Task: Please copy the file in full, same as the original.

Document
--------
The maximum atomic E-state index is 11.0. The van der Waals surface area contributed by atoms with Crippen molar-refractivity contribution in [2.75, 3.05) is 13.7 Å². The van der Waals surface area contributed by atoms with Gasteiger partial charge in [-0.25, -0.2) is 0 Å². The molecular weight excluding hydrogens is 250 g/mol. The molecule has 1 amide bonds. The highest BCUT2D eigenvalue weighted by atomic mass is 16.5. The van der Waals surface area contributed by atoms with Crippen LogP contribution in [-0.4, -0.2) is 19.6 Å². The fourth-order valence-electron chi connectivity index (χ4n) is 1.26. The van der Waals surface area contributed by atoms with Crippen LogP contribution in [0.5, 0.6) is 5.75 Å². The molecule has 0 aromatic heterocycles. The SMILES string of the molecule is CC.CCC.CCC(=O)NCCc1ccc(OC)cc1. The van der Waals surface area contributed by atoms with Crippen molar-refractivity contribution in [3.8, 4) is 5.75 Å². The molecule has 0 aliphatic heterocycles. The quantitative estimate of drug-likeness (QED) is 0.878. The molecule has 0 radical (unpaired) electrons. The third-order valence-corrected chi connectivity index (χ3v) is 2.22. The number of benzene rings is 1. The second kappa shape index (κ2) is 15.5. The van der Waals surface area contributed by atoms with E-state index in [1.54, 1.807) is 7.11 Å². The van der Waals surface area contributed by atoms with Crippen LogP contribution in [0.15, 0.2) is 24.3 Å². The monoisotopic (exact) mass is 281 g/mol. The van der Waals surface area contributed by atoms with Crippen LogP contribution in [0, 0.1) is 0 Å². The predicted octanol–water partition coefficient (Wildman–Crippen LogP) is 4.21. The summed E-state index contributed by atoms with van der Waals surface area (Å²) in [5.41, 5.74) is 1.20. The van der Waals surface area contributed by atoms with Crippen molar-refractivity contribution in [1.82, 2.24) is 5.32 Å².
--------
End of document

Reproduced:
The maximum atomic E-state index is 11.0. The van der Waals surface area contributed by atoms with Crippen molar-refractivity contribution in [2.75, 3.05) is 13.7 Å². The van der Waals surface area contributed by atoms with Gasteiger partial charge in [-0.25, -0.2) is 0 Å². The molecular weight excluding hydrogens is 250 g/mol. The molecule has 1 amide bonds. The highest BCUT2D eigenvalue weighted by atomic mass is 16.5. The van der Waals surface area contributed by atoms with Crippen LogP contribution in [-0.4, -0.2) is 19.6 Å². The fourth-order valence-electron chi connectivity index (χ4n) is 1.26. The van der Waals surface area contributed by atoms with Crippen LogP contribution in [0.5, 0.6) is 5.75 Å². The molecule has 0 aromatic heterocycles. The SMILES string of the molecule is CC.CCC.CCC(=O)NCCc1ccc(OC)cc1. The van der Waals surface area contributed by atoms with Crippen molar-refractivity contribution in [3.8, 4) is 5.75 Å². The molecule has 0 aliphatic heterocycles. The quantitative estimate of drug-likeness (QED) is 0.878. The molecule has 0 radical (unpaired) electrons. The third-order valence-corrected chi connectivity index (χ3v) is 2.22. The number of benzene rings is 1. The second kappa shape index (κ2) is 15.5. The van der Waals surface area contributed by atoms with E-state index in [1.54, 1.807) is 7.11 Å². The van der Waals surface area contributed by atoms with Crippen LogP contribution in [0.15, 0.2) is 24.3 Å². The monoisotopic (exact) mass is 281 g/mol. The van der Waals surface area contributed by atoms with Crippen LogP contribution in [0, 0.1) is 0 Å². The predicted octanol–water partition coefficient (Wildman–Crippen LogP) is 4.21. The summed E-state index contributed by atoms with van der Waals surface area (Å²) in [5.41, 5.74) is 1.20. The van der Waals surface area contributed by atoms with Crippen molar-refractivity contribution in [1.82, 2.24) is 5.32 Å².